Wireless Water Sensor
An Engineer at Dotstar worked on a project for Scotia Gas Networks to develop a wireless low power sensor with a battery life of several years.
A common problem with gas mains is ingress of water which causes several problems; water can block the pipe if it collects in low-lying areas of the pipe, water can partially block a pipe causing gas pressure variations and increased humidity in the gas can damage customers’ boilers.
Up until then, manual inspection of the gas mains at inspection points all over the network has been the only way to discover if there is water in the pipe and where it is. This is very expensive, inefficient and problems often take a while to find as each inspection point can only be checked every few months.
We were was tasked with developing an autonomous sensor to detect the presence of water in the sampling points and report any incursions of water into the gas network via the GSM mobile phone network. The system had to detect the presence of water as well as the pressure and humidity levels of the gas. The main constraints on the system was the need for a long battery life to greatly reduce the need for engineers to attend the inspection points, and keeping the system very small so it could be inserted in the standard inspection points without modification.
The first part of the project was to design and manufacture a custom PCB for the sensor. In order to meet both the space requirements and battery life, component choice was very important. To minimise power consumption as much of the system as possible needed to be completely powered down when in standby and only powered up for the shortest period possible. Anything else had to be carefully chosen to have minimum power consumption and designed to make sure there was minimal current leakage.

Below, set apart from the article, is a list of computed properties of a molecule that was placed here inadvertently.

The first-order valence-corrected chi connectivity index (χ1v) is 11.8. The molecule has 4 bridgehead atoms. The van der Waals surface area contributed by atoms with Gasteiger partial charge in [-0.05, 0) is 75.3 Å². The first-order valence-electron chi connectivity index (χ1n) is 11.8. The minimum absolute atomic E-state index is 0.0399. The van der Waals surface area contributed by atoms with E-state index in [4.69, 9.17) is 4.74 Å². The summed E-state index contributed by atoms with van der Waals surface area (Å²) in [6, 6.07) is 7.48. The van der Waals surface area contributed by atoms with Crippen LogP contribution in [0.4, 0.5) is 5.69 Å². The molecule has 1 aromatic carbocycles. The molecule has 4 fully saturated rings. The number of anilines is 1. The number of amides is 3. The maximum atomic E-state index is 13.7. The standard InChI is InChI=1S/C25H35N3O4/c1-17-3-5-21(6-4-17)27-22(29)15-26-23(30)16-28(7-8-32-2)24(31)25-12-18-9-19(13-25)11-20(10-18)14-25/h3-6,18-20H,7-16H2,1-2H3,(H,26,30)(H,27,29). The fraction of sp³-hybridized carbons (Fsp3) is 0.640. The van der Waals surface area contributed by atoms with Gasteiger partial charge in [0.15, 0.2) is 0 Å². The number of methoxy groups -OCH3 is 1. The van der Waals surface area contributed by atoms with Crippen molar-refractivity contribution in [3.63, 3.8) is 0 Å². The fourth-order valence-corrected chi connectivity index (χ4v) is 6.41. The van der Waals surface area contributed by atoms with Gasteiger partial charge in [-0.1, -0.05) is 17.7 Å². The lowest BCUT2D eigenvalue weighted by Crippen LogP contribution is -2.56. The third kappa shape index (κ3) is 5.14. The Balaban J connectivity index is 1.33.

To allow communication over GSM an off the shelf module was used, as this was by far the most power hungry part of the system it was necessary to make sure power could be completely disabled for this part of the system. A very low power ARM processor was used to control the system, while the system was in standby between measurements the processor could power down the rest of the system and enter a low power standby mode until the next measurement was required.
Once the PCB was designed and manufactured the next part of the project was to develop the firmware and software for the system. Firmware was written for the microcontroller on the PCB to power up the sensors intermittently, take readings and then communicate with the GSM module to send these measurements to a central server. The main challenges with this firmware was optimising the code for the times when the system was in low power standby mode, it was important to make sure as many peripherals as possible in the processor were powered down and making sure there was no leakage through any of the processor’s pins. It was also important to make sure that the time taken to take the measurements was minimised to reduce amount of time other parts of the system needed to be powered up.
As well as firmware for the sensor, server-side software was also developed. A database backed web application was created to store the measurements from all the sensors. This provided an API which the sensors could access over the GSM network to upload measurements, this API also allowed other systems to access the collated measurements so the sensors could easily be integrated with Scotia Gas Network’s other systems.
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